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Guelph’s urban park plan endorsed by Mississaugas of the Credit

'This place offers a profound opportunity for healing, conservation, restoration and a connection to nature,' states letter of support
20210526 reformatory 2 ts
The former Ontario Reformatory

Efforts to establish a national urban park in Guelph have received a “game-changing endorsement,” say proponents, pointing to the backing of the Mississaugas of the Credit First Nation.

Chief Claire Sault has penned a letter of support for the initiative, which would see the former Ontario Reformatory lands along York Road declared a national urban park by the federal government, which could see it preserved and maintained as publicly accessible property.

“We appreciate the work Urban Park Guelph is undertaking to illustrate the history of injustice, system racism, intergenerational trauma and disproportionate incarceration at the former Guelph Correctional Centre and throughout Canada,” states the letter.

“This place offers a profound opportunity for healing, conservation, restoration and a connection to nature.”

One of the criteria under the National Urban Park Program is that selected sites not only have the support of Indigenous partners, but work alongside them to provide space for Indigenous stewardship, promote Indigenous voices and stories, and offer connections to the lands and waters, as explained by Parks Canada which oversees the program.

“The Mississaugas of the Credit First Nation is the first government to recognize and support the project. We know this will open doors to authentic conversations and truly advance healing and reconciliation,” said Urban Park Guelph spokesperson P. Brian Skerrett in a news release, noting the group is excited to share information it’s been uncovering about the former reformatory.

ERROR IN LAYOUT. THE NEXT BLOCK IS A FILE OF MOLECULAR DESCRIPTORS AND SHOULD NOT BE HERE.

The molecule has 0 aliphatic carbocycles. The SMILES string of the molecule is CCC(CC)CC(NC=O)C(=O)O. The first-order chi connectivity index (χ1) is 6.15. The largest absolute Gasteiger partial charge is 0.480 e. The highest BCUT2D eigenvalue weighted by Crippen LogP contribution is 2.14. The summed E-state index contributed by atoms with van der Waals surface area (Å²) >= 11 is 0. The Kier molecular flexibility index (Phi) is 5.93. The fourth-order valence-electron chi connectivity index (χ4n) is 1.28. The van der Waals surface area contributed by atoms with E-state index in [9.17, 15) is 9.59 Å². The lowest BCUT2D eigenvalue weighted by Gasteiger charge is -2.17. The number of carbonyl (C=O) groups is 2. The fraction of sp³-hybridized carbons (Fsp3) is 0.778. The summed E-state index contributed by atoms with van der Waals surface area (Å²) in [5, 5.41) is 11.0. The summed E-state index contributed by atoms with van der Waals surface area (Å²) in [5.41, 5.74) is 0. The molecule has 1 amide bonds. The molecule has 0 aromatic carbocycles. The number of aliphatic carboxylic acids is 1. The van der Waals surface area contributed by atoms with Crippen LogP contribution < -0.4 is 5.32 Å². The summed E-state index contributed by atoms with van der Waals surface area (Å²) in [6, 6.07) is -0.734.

“There are important stories to tell on this site, especially surrounding the Native Sons organization. But they aren’t our stories to appropriate. With this guidance, we’ve begun sharing material on our Facebook page and hope that bringing stories of the past to light informs our current conversations.”

The Native Sons was a group of Indigenous inmates who used a lower assembly hall room for a variety of culturally significant activities, including artwork that remains inside the closed facility.

The urban park plan has been endorsed by more than 20 local organizations, as well as Wildlands League, a not-for-profit charity and environmental conservation organization.

“The Guelph site has so many ingredients for a national urban park,” said Anna Baggio, Wildlands League’s conservation director, in the release. “It is within one of the most ecologically diverse and least protected regions in Canada. It has huge public endorsement and could play a critical role in reconciliation with Indigenous peoples.”

“The significance of these endorsements can’t be overstated,” said Skerrett.

Parks Canada launched a program in 2021 to help support the creation of a network of 15 urban parks across Canada. 

“We call on the federal government, the provincial government and the City of Guelph to work with Urban Park Guelph and the Mississaugas of the Credit toward this goal,” said Sault in a letter of support. “We look forward to being one of the governments developing, guiding and managing this future National Urban Park that contributes to a long-term positive legacy.”

A petition in support of the Urban Park Guelph proposal has garnered more than 1,000 signatures; it closes Jan. 18.